Be on the alert for glycerin, also termed glycerol. Many pet food manufacturers use glycerin to inhibit mold, bind ingredients, boost yield, sweeten treats, and impart a soft, chewy texture.
The problem is that treat labels may not specify the type or source of glycerin.
According to the FDA, vegetable glycerin is safe. However, glycerin can also be derived from petrochemical processing. Such glycerin is crude, containing a toxic liquid called methanol.
The best meaty treats have few ingredients, such as organ and muscle meats, some vegetables, and no grains. Meaty goodies can be dry or chewy.
Chewy morsels have up to 25% moisture, courtesy of “humectants,” substances that hold water.
A common humectant is propylene glycol. However, since it causes liver damage, avoid any product containing it. Safe humectants are vegetable glycerin and molasses.
My Oliver adores Nudges Steak Grillers and they’re all-natural.
These cookie-style treats are baked. The main ingredients are carbohydrates, often accompanied by grains.
However, grain-free biscuits are also available and preferable. Generally, the moisture level in biscuits is similar to that of kibble, about 10%.
Some biscuit producers enhance flavor with animal products, such as organ and muscle meats.
Other manufacturers boost taste with low-quality ingredients, such as fat, salt, and sweeteners, so check those labels!
Generally, dog treat recipes start with a mix of flour, eggs, and broth or water.
To ensure protein, recipes add meat, cheese, or peanut butter. Often, mashed potatoes serve as a binder. Vitamins and fiber can come from apples, sweet potato, carrots, and pureed pumpkin.
There are a few caveats concerning homemade dog goodies. If using meat, thoroughly cook it, followed by removing any bones, skin, and fat.
With fruits and vegetables, eliminate any seeds, stems, and pits that could lodge in your pup’s throat. If you’re re-purposing leftovers, be sure to rinse off any sauces and seasonings.
A quick online search will give you an abundance of tasty recipes to try.
Before buying supplements, consult with your vet. If you’re looking to remedy a particular symptom, first get a diagnosis to rule out serious illness requiring professional care.
For example, if an elderly dog is suddenly limping, you might suspect arthritis. However, the pup could have a neurological injury. If a dog develops a skin condition, there could be a hormonal cause.
Since most commercial dog foods are fortified, adding more nutrients may trigger overdosing and hazardous reactions.
For instance, excess calcium and Vitamin D can trigger bone pathology. Too much Vitamin A can cause joint pain.
Special Note: If your dog takes medication, any herbs in supplements could interfere with the drug.
However, three dog supplements are proven safe and helpful:
- Omega-3 fatty acids.
Omega-3 Fatty Acids
These healthy fats can potentially sharpen canine vision, improve brain function, and protect against inflammation of skin and joints.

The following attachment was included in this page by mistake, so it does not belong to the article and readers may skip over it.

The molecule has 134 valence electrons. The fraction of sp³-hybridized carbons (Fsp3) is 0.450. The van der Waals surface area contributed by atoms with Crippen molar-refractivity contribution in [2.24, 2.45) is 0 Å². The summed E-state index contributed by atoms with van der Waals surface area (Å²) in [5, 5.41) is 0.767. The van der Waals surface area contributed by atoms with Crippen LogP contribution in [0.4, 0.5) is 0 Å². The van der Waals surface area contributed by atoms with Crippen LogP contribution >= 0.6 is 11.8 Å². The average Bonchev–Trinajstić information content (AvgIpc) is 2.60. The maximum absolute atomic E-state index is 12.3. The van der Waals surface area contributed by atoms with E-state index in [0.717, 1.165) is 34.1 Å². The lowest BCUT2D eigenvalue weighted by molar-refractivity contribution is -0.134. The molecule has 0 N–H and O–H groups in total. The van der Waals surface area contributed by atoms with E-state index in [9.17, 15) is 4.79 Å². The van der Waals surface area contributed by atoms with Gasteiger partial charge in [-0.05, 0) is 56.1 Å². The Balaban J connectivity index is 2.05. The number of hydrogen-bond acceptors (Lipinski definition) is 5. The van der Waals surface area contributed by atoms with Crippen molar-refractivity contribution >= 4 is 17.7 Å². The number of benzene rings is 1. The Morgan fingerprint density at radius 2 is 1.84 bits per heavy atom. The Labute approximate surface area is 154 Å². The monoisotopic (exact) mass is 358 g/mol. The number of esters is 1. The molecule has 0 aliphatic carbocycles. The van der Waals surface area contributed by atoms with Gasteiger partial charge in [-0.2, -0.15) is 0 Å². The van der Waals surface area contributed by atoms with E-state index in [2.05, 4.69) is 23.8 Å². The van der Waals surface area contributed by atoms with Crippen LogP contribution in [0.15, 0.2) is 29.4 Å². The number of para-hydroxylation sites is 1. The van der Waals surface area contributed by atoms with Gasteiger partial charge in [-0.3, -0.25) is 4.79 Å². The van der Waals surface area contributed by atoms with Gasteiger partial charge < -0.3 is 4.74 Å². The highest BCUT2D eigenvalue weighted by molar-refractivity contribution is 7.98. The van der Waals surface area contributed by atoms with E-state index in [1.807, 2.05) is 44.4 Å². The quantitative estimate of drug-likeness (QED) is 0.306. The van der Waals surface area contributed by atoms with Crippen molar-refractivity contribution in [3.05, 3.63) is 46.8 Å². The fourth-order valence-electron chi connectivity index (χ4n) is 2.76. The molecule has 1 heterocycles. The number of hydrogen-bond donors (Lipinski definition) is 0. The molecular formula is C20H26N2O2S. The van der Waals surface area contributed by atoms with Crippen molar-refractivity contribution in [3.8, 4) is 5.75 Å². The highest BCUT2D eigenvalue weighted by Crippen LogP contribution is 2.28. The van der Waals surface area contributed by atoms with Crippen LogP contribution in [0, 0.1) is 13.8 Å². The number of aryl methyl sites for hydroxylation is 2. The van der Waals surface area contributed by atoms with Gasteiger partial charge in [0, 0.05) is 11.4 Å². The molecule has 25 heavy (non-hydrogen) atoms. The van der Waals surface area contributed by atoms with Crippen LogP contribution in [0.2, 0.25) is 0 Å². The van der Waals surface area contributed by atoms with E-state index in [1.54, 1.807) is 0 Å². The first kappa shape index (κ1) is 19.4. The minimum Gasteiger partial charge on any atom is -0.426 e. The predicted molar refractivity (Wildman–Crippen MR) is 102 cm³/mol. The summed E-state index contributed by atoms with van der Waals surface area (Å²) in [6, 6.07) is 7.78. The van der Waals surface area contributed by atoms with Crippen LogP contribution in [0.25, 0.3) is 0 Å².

Two omega-3s with these benefits are DHA and EPA, both of which are found in fish oil.
This supplement has a 20-year history of veterinary use to prevent and treat joint damage. Glucosamine is a compound present in joint cartilage, the spongy tissue between bones with cushioning effects.
Dogs naturally produce glucosamine to repair any worn and injured cartilage.
However, the ability to make glucosamine declines with age. Since joints naturally lose cartilage over time, the resulting bone friction causes arthritis.
Supplemental glucosamine helps to restore joint cartilage, reduce arthritic pain, and facilitate mobility. Glucosamine sulfate in canine formulas typically comes from shellfish or is synthesized in labs.
These are healthful microorganisms that normally live in the canine digestive tract. There are many strains of probiotics, each one with specific merits.
Certain species are known to benefit canine digestion, immunity, cognition, inflammation, skin, and coat health.
Probiotic doses are measured in colony-forming units, abbreviated CFUs. For optimal effect, a supplement should contain at least one billion CFUs.
Although the FDA oversees pet supplement manufacturers, the agency doesn’t guarantee nutrient potency, quality, and safety.
Therefore, when considering supplements, look for brands certified by the National Animal Supplement Council (NASC).
On a product label, the NASC Quality Seal indicates that the supplement producer:
- Sources only top-quality ingredients.
- Adheres to safe manufacturing practices.
- Engages in ongoing quality control monitoring.
- Complies with NASC labeling standards.
- Submits to random product testing by an independent lab.
- Has passed NASC auditing.
If you’re concerned about your current supplement manufacturer, consult this up-to-date list of NASC members who have aced the auditing process.
Once you’ve found a choice brand with the NASC Quality Seal, clear the formulation with your vet.
If approved, the doctor can recommend the proper dosage, based on your dog’s breed, age, weight, and medical condition.
Now you’re an expert on the healthiest dog foods and treats. When you serve wholesome fare and partner with a vet, your pup can become a Superdog!
NOTE: The information provided here is solely for educational purposes and not meant to replace professional veterinary advice. If your dog has a specific medical problem or breed-related health concern, obtain your vet’s recommendation for optimal canine foods.
Last update on 2023-03-22 at 04:43 / Affiliate links / Images from Amazon Product Advertising API